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A battle of flare and resilience



by Aravinthan Arunthavanathan

It was a glorious summer evening down under in 2014 December. The Australians breathed a sigh of relief, while the Indian counterparts were left gasping for breath. The stand in skipper had committed the unthinkable. Pulling a long hop straight into the hands of deep midwicket, in the fourth innings of a high-profile Test. That shot could have cost the leadership and may be even the place of the player concerned in the past, but in this case it did not. In fact, it turned out to be a moment which defined the brand of cricket India pledged to play under the leadership of Virat Kohli.

As Kohli walked off the ground distraught, he had lost the battle, but India under Kohli were preparing to win the war. Under Kohli they would not settle for anything less than a victory. The prince waiting in the wings to take over from M.S. Dhoni had walked the talk that day.

Since the turn of 2015, India became an embodiment of excellence driven by aggression. It is no surprise they topped the tables at the end of the World Test Championship cycle. They are an invincible force in their backyard which alone would have guaranteed this place at the start of the cycle. Having seen the way they came back from behind to win the Test series down under in 2020/21, which in fact was rated by ICC as the best Test series ever to have taken place, no one would doubt whether they deserve to be in the finals.

India’s opponents on the contrary are a personification of calmness and values of highest order. If there was a niceness index for overall demeanor, the scale will fail to measure the true value of the Kiwis. But despite being warm in nature, when considering the desire to win they are second to none. Kane Williamson has taken Brendon McCullum’s philosophy forward in his own way.

This was visible in the first Test against England in the recently concluded series. A proactive declaration on the final day with the aim of forcing a result demonstrated what New Zealand cricket is all about. The path of New Zealand to the summit is not as comprehensive as their counterpart’s journey. The highlight is undoubtedly the 2-0 win over India. The series however was closer than what the results suggest.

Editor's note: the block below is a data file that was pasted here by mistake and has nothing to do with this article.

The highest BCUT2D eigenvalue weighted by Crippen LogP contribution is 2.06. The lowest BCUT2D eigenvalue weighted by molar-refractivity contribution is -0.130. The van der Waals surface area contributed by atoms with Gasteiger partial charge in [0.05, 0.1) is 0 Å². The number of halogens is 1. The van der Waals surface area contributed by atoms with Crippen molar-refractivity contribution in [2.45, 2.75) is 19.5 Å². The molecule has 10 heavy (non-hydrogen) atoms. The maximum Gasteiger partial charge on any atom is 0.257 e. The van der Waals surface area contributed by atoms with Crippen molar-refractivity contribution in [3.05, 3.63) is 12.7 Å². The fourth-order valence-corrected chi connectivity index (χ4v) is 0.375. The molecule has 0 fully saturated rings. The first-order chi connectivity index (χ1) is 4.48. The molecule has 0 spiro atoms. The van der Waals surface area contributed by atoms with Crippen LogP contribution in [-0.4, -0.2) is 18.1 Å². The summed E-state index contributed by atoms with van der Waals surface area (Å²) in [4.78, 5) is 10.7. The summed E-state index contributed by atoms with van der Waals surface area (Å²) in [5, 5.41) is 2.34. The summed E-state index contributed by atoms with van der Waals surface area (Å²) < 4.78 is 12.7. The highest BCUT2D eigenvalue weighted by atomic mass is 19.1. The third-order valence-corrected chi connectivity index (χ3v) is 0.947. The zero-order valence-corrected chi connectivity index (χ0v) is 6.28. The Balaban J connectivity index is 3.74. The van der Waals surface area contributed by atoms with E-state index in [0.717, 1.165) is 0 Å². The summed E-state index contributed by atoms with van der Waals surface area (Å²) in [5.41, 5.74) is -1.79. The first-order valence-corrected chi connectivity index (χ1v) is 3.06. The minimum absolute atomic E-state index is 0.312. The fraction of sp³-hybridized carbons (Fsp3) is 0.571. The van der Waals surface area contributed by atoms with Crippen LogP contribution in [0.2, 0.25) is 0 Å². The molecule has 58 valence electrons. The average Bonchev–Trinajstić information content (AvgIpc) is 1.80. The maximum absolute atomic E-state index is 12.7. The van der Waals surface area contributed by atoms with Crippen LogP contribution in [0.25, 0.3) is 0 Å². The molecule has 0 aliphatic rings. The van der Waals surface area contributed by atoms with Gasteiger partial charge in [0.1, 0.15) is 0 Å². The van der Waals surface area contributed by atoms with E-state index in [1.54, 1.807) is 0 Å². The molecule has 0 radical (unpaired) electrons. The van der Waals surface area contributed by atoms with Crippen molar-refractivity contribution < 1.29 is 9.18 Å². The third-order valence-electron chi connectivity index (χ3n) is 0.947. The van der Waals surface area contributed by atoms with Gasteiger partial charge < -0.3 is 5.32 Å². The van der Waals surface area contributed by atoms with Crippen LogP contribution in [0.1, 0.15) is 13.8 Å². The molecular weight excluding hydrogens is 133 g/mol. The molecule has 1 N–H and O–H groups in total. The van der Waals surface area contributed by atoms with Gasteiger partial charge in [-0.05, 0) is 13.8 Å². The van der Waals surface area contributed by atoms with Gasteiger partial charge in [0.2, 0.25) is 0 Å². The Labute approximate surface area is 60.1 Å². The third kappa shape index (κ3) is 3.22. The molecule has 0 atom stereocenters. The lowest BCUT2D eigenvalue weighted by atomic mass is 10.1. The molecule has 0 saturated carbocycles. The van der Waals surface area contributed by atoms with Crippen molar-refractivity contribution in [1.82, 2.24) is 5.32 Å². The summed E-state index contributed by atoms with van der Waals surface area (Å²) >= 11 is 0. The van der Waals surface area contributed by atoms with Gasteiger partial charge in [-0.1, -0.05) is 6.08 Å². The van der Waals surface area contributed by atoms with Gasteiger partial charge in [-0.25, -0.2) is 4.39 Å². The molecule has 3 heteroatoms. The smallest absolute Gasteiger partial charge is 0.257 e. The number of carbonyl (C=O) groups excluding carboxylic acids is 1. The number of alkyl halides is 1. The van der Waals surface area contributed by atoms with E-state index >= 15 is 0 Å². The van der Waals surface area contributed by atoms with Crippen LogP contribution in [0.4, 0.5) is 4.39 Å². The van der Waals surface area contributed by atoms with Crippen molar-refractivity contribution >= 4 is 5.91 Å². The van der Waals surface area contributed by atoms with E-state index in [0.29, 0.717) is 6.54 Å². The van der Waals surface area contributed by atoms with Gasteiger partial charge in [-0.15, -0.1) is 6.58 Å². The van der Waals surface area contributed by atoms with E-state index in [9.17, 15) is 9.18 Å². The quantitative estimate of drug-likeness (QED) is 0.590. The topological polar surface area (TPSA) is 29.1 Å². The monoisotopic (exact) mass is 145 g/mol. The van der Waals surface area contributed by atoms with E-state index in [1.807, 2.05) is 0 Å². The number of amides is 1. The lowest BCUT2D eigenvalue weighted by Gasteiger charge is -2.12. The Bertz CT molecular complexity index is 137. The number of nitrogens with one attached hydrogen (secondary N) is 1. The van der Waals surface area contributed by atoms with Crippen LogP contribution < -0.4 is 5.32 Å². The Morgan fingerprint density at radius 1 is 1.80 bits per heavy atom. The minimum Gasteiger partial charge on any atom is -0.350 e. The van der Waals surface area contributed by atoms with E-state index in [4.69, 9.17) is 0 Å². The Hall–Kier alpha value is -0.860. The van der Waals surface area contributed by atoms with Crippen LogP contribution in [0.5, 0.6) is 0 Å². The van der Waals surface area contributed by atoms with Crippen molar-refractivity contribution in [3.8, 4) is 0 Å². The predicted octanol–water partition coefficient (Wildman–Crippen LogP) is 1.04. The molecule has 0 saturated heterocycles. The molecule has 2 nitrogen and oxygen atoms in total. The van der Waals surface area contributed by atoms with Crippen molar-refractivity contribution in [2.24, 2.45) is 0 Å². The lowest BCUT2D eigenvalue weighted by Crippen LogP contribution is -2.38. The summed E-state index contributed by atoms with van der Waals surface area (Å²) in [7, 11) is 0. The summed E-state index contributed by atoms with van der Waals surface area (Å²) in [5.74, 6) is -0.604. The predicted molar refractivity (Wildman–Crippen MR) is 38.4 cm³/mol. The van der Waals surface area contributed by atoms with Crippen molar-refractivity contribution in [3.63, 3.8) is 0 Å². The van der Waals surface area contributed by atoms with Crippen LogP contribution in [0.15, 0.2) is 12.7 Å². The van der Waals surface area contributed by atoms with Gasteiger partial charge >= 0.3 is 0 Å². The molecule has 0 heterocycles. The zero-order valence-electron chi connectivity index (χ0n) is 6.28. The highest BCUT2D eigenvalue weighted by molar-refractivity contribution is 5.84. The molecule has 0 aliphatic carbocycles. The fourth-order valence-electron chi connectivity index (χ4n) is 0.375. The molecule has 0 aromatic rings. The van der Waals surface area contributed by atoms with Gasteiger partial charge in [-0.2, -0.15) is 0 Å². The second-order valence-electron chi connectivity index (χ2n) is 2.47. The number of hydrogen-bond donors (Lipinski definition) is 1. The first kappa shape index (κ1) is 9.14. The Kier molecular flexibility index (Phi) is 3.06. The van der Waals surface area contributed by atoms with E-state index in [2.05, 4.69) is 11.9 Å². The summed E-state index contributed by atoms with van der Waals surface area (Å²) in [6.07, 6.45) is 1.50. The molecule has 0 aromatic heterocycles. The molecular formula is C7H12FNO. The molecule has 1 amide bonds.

Mastery of home conditions leading to comprehensive wins against visitors during this period formed the foundation in Kiwis reaching the summit. Two deserved teams with an insatiable desire to win promises, a tantalizing duel in Southampton starting Friday provided a dreaded bubble breach or the English weather do not make an unwelcome entry.

On paper, India should be the favorites on the back of an impressive season, dominated by a great win down under. However, a little bit of reflection will reveal the intricate complexities that can influence the result of this contest.

Both teams are not short of arsenal at their disposal. They are faced with the problem of plenty, especially in the bowling department. The conditions in Southampton will probably provide a perfect balance between bat and ball. With the track routinely having pace and bounce to begin with followed by some degree of wear and tear towards the end combined with fluctuating overhead conditions Southampton promises to be an ideal setting for a high-profile balanced encounter. The swinging ball together with seam has been India’s nemesis. Despite conquering the pace and bounce, India have been exposed in the past when the ball has swung.

The debacle in New Zealand at the start of 2020 is a prime example. How much they have progressed since then is yet to be seen. However at least for the balance of odds India’s coveted line-up is not as strong in England as it is elsewhere.

The Kiwis led by Trent Boult and Tim Southee are masters of swing and seam. Backed by Kylie Jamison and Colin De Grandhomme the Kiwi line-up is well equipped to exploit this weakness in the Indian line up. This duel will be a significant factor in the outcome of this contest.

The Kiwis will be faced with the tough choice of choosing a spinner over most probably Neil Wagner or playing an all-out seam attack. Given the history of the venue and the magnitude of the game, the Kiwis may opt to leave out Wagner and select Ajaz Patel adding the spinning dimension to the attack.

The Kiwi batting line-up in contrast is not the most attractive or celebrated. But there is no doubt regarding their effectiveness. It is a line-up which thrives on resilience than flare. Tom Latham at the top has been consistent across conditions and has been a standout opener in recent times. Kane Williamson and Ross Taylor have struggled in English conditions. With Taylor having an overt deficiency against the incoming delivery, and Williamson not having a good record in England, the Indian seamers would be fancying their chances against the Kiwi batting unit.

The presence of three left-handers in the top order is sure make Ravi Ashwin a trump card. India will not even consider the option of leaving Ashwin out. An inexplicable practice employed in the past to play an additional seamer.